Nests, islands and beyond
What: Winter Exhibits
Where: Jansen Art Center, 321 Front St., Lynden
WHEN: Through Feb. 28
Cost: Entry is free
Wednesday, January 1, 2020
The Jansen Art Center—formerly the town hall—stages art shows in three galleries, hallways, the snack bar, piano lounge and along the stairs, making Lynden the perfect place to visit on a blustery day.
Running through Feb. 28, the winter exhibits feature Edison artist Kris Ekstrand in the main floor “fine art gallery.” Her “Nests and Landscapes” are her response to the “brooding estuarine tidelands and farmland of the Skagit and Samish lowlands” where she lives.
“Estuary, Twilight” and “Fir Island Calatore” give a waterbird’s view of the marsh, peering through grass along twisting waterways toward murky skylines. These are accomplished with free, confident strokes, as are her monotypes of nests and bones. “Alight,” an oil painting depicting a nest under-painted in red and yellow, verges on the surreal.
In the hallway you’ll find the work of Lori Nelson-Clonts, who reminds us that “Colors have cultural and emotional significance.” Her acrylic “Red Pot” is a vivid composition of crimson, black birds and orange poppies backed by a blue sky worthy of Van Gogh. “Apple Greens” gives a view through green fruit and branches into a blue-green sky.
Linda Rees, a lifelong weaver, is a force in the Bellingham weaving community. She works with abstract designs and colors that don’t “go” together. Her striking tapestry near the craft rooms, “Traversal Origin, (1981)” she wove in linen, wool and nylon with gentle red shades set against hues of blue and yellow.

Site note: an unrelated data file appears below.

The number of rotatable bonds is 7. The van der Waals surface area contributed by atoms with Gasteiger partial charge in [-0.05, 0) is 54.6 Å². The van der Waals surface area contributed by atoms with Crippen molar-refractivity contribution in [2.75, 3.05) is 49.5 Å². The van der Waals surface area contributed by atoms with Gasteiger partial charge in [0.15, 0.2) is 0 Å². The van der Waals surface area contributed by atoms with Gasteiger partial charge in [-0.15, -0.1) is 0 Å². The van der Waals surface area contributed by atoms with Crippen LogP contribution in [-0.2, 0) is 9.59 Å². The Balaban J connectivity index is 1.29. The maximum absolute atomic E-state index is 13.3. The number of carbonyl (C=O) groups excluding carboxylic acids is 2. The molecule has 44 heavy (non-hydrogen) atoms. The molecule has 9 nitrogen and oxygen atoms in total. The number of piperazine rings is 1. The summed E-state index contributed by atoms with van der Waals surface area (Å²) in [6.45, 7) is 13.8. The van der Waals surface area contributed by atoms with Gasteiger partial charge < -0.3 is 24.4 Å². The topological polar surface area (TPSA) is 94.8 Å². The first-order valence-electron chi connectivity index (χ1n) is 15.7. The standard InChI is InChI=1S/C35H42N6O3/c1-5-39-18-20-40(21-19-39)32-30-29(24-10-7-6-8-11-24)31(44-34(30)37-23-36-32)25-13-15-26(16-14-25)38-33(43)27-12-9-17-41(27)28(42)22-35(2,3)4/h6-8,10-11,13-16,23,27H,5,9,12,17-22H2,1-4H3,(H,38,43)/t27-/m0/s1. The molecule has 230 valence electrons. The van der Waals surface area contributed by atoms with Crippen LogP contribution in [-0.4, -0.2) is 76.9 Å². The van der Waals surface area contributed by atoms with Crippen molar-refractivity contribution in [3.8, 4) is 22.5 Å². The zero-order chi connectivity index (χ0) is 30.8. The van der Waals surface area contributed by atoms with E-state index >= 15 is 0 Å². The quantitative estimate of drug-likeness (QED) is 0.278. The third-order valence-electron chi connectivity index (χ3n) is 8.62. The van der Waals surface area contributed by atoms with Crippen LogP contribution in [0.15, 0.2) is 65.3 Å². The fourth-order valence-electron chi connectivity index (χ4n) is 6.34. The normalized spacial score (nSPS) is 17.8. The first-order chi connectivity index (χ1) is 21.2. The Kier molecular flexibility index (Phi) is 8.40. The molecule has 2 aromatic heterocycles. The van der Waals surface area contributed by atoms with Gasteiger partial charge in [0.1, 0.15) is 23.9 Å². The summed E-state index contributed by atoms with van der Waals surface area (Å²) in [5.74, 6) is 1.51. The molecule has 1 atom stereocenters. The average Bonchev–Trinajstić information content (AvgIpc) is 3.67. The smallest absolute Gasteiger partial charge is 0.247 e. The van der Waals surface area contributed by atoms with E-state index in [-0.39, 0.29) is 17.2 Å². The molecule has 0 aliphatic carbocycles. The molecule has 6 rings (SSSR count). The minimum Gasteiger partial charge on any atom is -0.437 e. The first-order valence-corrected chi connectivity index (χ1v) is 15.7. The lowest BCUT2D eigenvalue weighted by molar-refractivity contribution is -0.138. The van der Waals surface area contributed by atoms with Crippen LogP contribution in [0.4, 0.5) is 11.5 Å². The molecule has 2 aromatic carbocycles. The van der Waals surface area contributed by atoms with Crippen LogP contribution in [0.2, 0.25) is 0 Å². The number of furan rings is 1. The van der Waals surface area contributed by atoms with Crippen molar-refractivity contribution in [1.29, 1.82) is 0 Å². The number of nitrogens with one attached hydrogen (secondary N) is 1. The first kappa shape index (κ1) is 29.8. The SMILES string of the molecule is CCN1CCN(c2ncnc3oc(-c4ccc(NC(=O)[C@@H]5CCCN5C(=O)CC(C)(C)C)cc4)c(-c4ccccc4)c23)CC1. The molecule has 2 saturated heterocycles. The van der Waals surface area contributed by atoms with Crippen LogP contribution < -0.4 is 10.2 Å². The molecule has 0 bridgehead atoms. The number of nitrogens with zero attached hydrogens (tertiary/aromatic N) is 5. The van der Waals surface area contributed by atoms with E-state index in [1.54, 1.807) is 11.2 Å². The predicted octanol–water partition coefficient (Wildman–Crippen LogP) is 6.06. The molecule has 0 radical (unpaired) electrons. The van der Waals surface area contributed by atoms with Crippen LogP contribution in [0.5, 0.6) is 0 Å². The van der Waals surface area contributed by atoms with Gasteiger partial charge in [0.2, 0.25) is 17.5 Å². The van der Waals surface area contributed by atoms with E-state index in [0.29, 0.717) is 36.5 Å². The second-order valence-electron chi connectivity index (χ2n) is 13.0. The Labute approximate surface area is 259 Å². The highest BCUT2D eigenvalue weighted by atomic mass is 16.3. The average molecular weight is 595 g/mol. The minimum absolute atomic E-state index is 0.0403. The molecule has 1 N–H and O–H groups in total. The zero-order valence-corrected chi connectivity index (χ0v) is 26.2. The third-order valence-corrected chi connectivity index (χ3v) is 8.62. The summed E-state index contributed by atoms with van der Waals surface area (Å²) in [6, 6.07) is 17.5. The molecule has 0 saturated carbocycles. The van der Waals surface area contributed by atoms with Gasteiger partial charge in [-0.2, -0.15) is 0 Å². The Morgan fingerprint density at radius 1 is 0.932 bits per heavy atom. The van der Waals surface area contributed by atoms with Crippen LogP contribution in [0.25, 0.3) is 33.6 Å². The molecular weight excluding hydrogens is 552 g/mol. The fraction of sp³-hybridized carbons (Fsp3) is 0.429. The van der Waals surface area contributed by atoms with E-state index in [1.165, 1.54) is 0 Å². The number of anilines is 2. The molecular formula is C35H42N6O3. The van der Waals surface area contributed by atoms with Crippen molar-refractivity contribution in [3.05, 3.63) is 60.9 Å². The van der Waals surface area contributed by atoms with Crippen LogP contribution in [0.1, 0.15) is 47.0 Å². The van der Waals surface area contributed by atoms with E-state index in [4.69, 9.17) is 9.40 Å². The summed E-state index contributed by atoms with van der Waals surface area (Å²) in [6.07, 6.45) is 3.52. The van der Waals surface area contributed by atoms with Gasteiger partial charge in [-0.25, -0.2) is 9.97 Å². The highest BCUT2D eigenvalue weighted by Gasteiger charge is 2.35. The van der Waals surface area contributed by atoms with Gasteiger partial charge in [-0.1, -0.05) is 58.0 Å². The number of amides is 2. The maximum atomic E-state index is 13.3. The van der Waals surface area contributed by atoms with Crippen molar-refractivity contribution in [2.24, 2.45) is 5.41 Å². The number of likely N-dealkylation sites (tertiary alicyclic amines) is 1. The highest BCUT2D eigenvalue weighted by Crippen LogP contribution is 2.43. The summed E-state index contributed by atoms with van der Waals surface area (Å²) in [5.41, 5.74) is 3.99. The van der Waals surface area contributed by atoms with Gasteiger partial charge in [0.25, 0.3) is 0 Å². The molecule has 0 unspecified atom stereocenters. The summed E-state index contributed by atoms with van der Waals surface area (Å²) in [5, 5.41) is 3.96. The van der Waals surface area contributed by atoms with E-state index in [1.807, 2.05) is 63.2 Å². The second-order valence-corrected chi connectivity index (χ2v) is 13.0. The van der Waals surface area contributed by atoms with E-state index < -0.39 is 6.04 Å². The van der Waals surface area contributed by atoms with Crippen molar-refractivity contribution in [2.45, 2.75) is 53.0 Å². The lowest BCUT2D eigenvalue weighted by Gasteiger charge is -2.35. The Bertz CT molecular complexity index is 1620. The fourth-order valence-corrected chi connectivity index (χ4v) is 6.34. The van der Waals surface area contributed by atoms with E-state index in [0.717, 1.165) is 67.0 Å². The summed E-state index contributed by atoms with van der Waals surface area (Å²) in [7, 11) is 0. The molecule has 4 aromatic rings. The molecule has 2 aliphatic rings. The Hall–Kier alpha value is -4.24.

The seasonal juried exhibit continues up the stairs with Gary Giovane’s “Windswept pine near the shore,” an acrylic painting on cedar panel reaching out over an ocean of red and blue swirls.
On the landing are Dotti Burton’s mixed-media “Geometrics,” a recent and very promising direction. In “#3,” she offers movement and resolution in pastel yellows and blue, and shades of gray, black and red. And “#2” is a restful puzzle of gray, tan, black and white.
At the top of the stairs Gene Jaress offers “Skagit Fields at Dusk”—the first of a series depicting the Skagit Valley. Jaress sketched the scene in graphite, then painted a color study from which he cut a set of woodblocks to achieve this lovely fine art print. It promises to be an important project, and I look forward to seeing all of the prints.
In “Separated from Normal,” Trish Harding’s oil pantings on the second floor celebrate the Lummi Island of her remembered adolescence. The brilliant but peaceful “Coming Home” (oil on metal), finds the small Whatcom Chief ferry plowing an orange sea beneath the gaze of Mt. Baker.
Through Harding’s eyes, land and sea become a dreamworld. In “Elephant Cage” (oil on canvas), beyond twisted driftwood a faint, ghostly structure hovers under threatening clouds. (And look for the flying saucer above the technicolor swirls of “Walking on Water.”
Christen Mattix teaches at the center; her “Kaleidoscopic” paintings in the north upstairs gallery combine figurative images with stenciled “mandalas” suggesting her “wonder at the stubborn beauty of the world.” Don’t miss them.
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